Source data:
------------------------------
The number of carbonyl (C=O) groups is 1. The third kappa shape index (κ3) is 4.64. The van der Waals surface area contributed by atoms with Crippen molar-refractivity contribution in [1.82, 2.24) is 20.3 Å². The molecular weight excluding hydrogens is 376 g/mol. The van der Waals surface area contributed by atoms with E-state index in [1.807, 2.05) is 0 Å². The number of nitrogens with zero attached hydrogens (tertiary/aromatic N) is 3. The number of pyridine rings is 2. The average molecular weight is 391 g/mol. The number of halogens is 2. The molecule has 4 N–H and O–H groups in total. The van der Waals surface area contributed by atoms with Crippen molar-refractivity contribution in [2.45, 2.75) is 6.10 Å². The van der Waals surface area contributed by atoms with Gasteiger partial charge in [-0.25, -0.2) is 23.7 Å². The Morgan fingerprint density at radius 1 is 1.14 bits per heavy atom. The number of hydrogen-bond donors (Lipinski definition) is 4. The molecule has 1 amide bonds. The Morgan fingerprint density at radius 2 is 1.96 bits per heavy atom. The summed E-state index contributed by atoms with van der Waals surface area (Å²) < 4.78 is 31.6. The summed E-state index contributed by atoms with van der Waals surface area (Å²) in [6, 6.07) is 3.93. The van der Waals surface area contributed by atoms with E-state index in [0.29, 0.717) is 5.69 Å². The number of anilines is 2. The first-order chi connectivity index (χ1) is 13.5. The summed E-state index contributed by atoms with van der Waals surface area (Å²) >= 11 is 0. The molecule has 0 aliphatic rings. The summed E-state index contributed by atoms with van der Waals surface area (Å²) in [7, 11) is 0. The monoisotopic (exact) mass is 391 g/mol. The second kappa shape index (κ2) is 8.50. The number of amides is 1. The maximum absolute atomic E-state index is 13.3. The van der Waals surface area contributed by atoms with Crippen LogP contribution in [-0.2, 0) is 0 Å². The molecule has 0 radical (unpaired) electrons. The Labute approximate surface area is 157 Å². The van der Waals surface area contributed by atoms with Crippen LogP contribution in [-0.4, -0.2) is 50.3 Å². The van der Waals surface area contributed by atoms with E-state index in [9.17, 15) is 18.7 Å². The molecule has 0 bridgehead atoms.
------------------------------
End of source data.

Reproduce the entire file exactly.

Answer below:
The number of carbonyl (C=O) groups is 1. The third kappa shape index (κ3) is 4.64. The van der Waals surface area contributed by atoms with Crippen molar-refractivity contribution in [1.82, 2.24) is 20.3 Å². The molecular weight excluding hydrogens is 376 g/mol. The van der Waals surface area contributed by atoms with E-state index in [1.807, 2.05) is 0 Å². The number of nitrogens with zero attached hydrogens (tertiary/aromatic N) is 3. The number of pyridine rings is 2. The average molecular weight is 391 g/mol. The number of halogens is 2. The molecule has 4 N–H and O–H groups in total. The van der Waals surface area contributed by atoms with Crippen molar-refractivity contribution in [2.45, 2.75) is 6.10 Å². The van der Waals surface area contributed by atoms with Gasteiger partial charge in [-0.25, -0.2) is 23.7 Å². The Morgan fingerprint density at radius 1 is 1.14 bits per heavy atom. The number of hydrogen-bond donors (Lipinski definition) is 4. The molecule has 1 amide bonds. The Morgan fingerprint density at radius 2 is 1.96 bits per heavy atom. The summed E-state index contributed by atoms with van der Waals surface area (Å²) < 4.78 is 31.6. The summed E-state index contributed by atoms with van der Waals surface area (Å²) in [6, 6.07) is 3.93. The van der Waals surface area contributed by atoms with E-state index in [0.29, 0.717) is 5.69 Å². The number of anilines is 2. The first-order chi connectivity index (χ1) is 13.5. The summed E-state index contributed by atoms with van der Waals surface area (Å²) >= 11 is 0. The molecule has 0 aliphatic rings. The summed E-state index contributed by atoms with van der Waals surface area (Å²) in [7, 11) is 0. The monoisotopic (exact) mass is 391 g/mol. The second kappa shape index (κ2) is 8.50. The number of amides is 1. The maximum absolute atomic E-state index is 13.3. The van der Waals surface area contributed by atoms with Crippen LogP contribution in [-0.2, 0) is 0 Å². The molecule has 0 radical (unpaired) electrons. The Labute approximate surface area is 157 Å². The van der Waals surface area contributed by atoms with Crippen LogP contribution in [-0.4, -0.2) is 50.3 Å². The van der Waals surface area contributed by atoms with E-state index in [9.17, 15) is 18.7 Å². The molecule has 0 bridgehead atoms.